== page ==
8:45 a.m. The first meeting is a casual one: an open coffee with Sen. Cory Gardner (R-Colo.). Earlier this winter Gardner was part of a bipartisan group to introduce draft legislation to ease liability concerns of good Samaritans such as Trout Unlimited in cleaning up abandoned mine damage. The legislation will be up for discussion at a Senate committee hearing later in the morning. Moyer will be testifying in support of the legislation, and the team wants a chance to thank Gardner and his staffers for their work on the bill. Moyer chats with Jennifer Lorraine, the Gardner aide who helped craft the legislation, while Gardner works the room, chatting with small groups of visiting constituents. He sees Moyer and approaches with a smile. They shake hands and chat like old friends. “We are really happy to see this day arrive, Senator Gardner,” Moyer says. “A bipartisan Good Sam bill, a hearing and a chance to make our case. Thanks so much for all of your work to make it happen.”
9:30 a.m. The Senate Committee on the Environment and Public Works is packed, at least in the gallery. Just a handful of the committee members are here, headed by chair Sen. Jim Inhofe (R-Okla.) and ranking member Sen. Barbara Boxer (D-Calif.). The Good Samaritan legislation is one of three pieces of legislation on the docket, the others a coal ash-related bill and a bill related to brownfields.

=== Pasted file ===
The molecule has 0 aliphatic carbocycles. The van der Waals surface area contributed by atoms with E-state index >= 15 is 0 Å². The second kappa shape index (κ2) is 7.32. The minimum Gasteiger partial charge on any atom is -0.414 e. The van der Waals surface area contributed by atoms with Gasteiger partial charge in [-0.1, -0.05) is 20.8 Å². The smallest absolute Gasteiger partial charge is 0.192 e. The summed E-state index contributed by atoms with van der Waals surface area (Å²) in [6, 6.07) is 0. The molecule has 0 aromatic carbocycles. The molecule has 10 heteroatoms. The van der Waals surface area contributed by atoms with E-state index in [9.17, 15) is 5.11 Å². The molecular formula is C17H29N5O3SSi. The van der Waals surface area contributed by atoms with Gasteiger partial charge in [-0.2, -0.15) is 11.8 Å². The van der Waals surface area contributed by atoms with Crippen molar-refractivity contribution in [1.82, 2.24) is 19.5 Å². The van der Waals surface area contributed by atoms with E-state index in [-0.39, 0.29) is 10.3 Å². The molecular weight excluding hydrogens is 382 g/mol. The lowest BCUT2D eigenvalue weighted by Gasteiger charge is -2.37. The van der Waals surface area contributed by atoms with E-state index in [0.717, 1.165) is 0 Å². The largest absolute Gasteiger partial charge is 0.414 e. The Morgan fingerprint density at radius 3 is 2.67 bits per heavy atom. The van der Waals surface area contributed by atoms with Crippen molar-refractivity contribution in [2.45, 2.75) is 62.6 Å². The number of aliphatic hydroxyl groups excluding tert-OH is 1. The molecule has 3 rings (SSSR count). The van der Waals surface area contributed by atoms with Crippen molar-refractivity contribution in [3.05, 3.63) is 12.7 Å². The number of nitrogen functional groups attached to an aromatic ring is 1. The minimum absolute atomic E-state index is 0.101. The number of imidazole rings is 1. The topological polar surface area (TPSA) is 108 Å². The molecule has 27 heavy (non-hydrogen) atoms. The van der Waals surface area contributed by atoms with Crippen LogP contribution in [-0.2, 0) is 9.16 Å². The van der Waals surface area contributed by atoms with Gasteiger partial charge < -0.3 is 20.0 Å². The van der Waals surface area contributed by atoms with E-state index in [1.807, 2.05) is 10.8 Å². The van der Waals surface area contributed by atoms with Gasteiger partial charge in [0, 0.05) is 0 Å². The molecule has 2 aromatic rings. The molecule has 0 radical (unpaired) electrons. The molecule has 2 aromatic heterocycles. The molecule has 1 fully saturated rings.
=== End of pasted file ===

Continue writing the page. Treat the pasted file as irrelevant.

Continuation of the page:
10:24 a.m. After opening statements from Inhofe and Boxer, the witnesses each have five minutes for their remarks. Senators Gardner and Michael Bennet (D-Colo.), the bill’s co-sponsor, appear as witnesses in support of the bill, and both laud TU in their statements for TU’s help on drafting the bill and for doing strong abandoned mine cleanup work across the nation.
Following the senators, the regular witnesses get their turns. Moyer finishes with a few seconds to spare. Afterward, the committee members pepper witnesses with questions. Sometimes this can get stressful, when committee members are strongly opposed to the witnesses’ position. But in this case, Moyer doesn’t get a single question, indicative of the non-controversial nature of the bipartisan “Good Sam” bill.
11:30 a.m. The hearing concludes, and Moyer spends a few minutes shaking hands. Then it’s off to the cafeteria for a quick lunch. Moyer quickly downs a small salad and slice of cheese pizza. “Want to try some of this chicken?” Miller asks, pointing to the too-massive-for-her-to-finish pile of barbecue chicken on her plate. “Sure,” Moyer says, reaching over with a plastic fork and taking a stab at the pile.